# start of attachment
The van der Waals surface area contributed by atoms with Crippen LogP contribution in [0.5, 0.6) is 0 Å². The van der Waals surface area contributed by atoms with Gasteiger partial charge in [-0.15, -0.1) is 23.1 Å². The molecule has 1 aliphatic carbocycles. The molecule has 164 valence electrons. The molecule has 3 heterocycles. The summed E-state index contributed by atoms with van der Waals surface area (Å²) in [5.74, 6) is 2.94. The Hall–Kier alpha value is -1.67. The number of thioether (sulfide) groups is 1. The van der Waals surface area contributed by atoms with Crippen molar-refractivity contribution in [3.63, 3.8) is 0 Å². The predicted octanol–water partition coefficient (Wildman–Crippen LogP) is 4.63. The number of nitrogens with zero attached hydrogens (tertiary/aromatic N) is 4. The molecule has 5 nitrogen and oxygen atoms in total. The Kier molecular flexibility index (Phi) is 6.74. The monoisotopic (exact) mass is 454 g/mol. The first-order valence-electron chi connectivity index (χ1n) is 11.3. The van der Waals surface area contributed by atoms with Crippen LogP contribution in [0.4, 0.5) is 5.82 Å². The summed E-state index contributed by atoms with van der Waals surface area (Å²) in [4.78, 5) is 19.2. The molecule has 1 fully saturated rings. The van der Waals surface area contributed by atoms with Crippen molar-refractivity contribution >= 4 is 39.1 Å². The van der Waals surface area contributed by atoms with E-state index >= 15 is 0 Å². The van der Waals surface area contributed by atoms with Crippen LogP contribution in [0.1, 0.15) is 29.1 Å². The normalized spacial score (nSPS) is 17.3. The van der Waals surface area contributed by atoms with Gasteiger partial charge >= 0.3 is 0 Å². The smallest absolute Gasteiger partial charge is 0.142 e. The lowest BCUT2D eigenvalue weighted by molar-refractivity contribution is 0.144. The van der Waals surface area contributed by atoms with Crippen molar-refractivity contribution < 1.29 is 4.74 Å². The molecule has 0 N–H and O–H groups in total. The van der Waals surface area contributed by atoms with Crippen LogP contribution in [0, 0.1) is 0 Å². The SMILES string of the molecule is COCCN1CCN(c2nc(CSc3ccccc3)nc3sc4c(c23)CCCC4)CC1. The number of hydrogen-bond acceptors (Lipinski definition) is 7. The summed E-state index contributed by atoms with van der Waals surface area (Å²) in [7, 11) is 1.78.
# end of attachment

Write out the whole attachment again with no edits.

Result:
The van der Waals surface area contributed by atoms with Crippen LogP contribution in [0.5, 0.6) is 0 Å². The van der Waals surface area contributed by atoms with Gasteiger partial charge in [-0.15, -0.1) is 23.1 Å². The molecule has 1 aliphatic carbocycles. The molecule has 164 valence electrons. The molecule has 3 heterocycles. The summed E-state index contributed by atoms with van der Waals surface area (Å²) in [5.74, 6) is 2.94. The Hall–Kier alpha value is -1.67. The number of thioether (sulfide) groups is 1. The van der Waals surface area contributed by atoms with Crippen molar-refractivity contribution in [3.63, 3.8) is 0 Å². The predicted octanol–water partition coefficient (Wildman–Crippen LogP) is 4.63. The number of nitrogens with zero attached hydrogens (tertiary/aromatic N) is 4. The molecule has 5 nitrogen and oxygen atoms in total. The Kier molecular flexibility index (Phi) is 6.74. The monoisotopic (exact) mass is 454 g/mol. The first-order valence-electron chi connectivity index (χ1n) is 11.3. The van der Waals surface area contributed by atoms with Crippen LogP contribution in [0.4, 0.5) is 5.82 Å². The summed E-state index contributed by atoms with van der Waals surface area (Å²) in [4.78, 5) is 19.2. The molecule has 1 fully saturated rings. The van der Waals surface area contributed by atoms with Crippen molar-refractivity contribution >= 4 is 39.1 Å². The van der Waals surface area contributed by atoms with E-state index >= 15 is 0 Å². The van der Waals surface area contributed by atoms with Crippen LogP contribution in [0.1, 0.15) is 29.1 Å². The normalized spacial score (nSPS) is 17.3. The van der Waals surface area contributed by atoms with Gasteiger partial charge >= 0.3 is 0 Å². The smallest absolute Gasteiger partial charge is 0.142 e. The lowest BCUT2D eigenvalue weighted by molar-refractivity contribution is 0.144. The van der Waals surface area contributed by atoms with Crippen molar-refractivity contribution < 1.29 is 4.74 Å². The molecule has 0 N–H and O–H groups in total. The van der Waals surface area contributed by atoms with Crippen LogP contribution in [0, 0.1) is 0 Å². The SMILES string of the molecule is COCCN1CCN(c2nc(CSc3ccccc3)nc3sc4c(c23)CCCC4)CC1. The number of hydrogen-bond acceptors (Lipinski definition) is 7. The summed E-state index contributed by atoms with van der Waals surface area (Å²) in [7, 11) is 1.78.